From Lean Manufacturing, the one thing that sticks to me since the very first book that I read was the Five S Program. I found fascinating how simple it was and make me realize that for years I underestimate the power of a clean and organize the workplace. My former boss put on my hands the book Five Pillars of the Visual Workplace from Hiroyuki Hirano. That book was my starting point, I really had no idea of what to do or how to implement the 5 S. It was pretty clear for all of us that we need to do something different and that we needed soon.
I read the whole book and based on that information I created a training. I also created a quick questionnaire to ask the employees how they felt about their work and the workplace; I wanted to know how they felt with the current status with the hope that their discomfort and/or dislikes will help me to sell an idea that would actually help them and not only the company.
The results of the poll confirm that the top three concerns of the employees were: safety, difficulty to get the materials and the general cleanliness of the area. With the help of the human resources team, we put together a training schedule that included all the employees from all the departments. I took me about a week to have about 90% of the employees trained but at the end, everybody was so interested in the program that it was pretty easy to sell the idea of doing a Red Tag campaign followed by a Big 5S Event.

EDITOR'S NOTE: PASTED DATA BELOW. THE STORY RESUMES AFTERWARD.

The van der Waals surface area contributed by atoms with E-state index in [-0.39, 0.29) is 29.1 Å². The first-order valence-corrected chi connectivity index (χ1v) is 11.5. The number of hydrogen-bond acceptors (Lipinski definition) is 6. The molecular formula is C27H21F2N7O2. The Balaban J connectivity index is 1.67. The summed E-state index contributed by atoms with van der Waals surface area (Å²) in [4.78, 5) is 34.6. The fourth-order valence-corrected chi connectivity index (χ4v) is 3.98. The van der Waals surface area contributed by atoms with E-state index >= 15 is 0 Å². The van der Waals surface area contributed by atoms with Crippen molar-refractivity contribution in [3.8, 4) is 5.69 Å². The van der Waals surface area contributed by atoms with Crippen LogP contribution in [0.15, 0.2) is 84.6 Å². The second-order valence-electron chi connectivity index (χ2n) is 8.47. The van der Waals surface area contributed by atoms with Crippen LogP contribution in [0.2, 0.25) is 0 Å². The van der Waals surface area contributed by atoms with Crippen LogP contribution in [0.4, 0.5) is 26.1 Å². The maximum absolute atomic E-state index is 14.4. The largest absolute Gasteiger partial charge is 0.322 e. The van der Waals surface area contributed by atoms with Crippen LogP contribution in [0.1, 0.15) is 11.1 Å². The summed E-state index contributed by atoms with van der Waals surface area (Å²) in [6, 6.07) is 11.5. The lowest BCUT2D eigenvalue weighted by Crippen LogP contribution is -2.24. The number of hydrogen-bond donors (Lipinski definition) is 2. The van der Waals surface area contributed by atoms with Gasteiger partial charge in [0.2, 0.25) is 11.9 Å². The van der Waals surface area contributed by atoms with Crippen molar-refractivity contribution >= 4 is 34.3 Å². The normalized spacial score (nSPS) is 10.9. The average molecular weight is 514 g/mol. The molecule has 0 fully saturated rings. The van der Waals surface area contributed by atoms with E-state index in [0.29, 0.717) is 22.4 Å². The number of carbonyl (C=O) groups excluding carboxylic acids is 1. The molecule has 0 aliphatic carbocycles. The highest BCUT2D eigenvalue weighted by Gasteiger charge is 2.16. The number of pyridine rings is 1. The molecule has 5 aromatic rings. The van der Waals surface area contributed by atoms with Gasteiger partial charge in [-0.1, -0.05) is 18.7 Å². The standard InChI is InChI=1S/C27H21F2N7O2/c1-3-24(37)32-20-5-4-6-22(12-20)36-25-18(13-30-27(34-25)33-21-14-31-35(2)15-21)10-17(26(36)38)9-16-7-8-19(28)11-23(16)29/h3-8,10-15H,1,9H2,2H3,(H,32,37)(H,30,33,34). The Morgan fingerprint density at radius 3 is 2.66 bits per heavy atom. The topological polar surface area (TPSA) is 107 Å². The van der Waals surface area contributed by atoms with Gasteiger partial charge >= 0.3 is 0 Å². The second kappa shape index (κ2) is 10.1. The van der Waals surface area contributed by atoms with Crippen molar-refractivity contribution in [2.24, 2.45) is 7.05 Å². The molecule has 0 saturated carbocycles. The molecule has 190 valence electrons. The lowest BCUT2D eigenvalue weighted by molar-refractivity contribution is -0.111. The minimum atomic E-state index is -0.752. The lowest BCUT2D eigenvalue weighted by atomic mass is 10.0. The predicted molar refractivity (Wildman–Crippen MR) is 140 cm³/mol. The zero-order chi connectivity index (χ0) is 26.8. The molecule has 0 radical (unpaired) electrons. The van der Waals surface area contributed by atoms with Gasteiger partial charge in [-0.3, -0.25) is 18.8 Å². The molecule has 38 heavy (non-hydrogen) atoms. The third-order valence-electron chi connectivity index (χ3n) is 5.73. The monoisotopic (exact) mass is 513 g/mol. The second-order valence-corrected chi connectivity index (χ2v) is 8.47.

With the event, we impacted several areas of the plant at the same time: production lines, some offices, maintenance shop, and the break room. The same area employees completed all the work. We stop the plant for two days to have the first three S’s of the program completed: Sort, Set in Order and Shine. After the event, we work for some time on the standardization and the program to ensure housekeeping and organization sustainability.
A couple of months after the implementation we did another survey, the same questions from the first time brought a totally different outcome. The employee’s attitude changed, the participation in training increased and the number of suggestions and ideas about how to improve the process. The most amazing part was that the employees itself maintained the program alive and that happened just because it was beneficial for them. Managers and supervisors were so thrilled by the results that work hard to keep the discipline. They did their part doing audits and keeping a schedule for special Red Tags events as well as retraining whenever things got a little sloppy.
That was my first experience with a 5S implementation; it was also my very first learned lesson: never underestimate the power of a clean and organized workplace!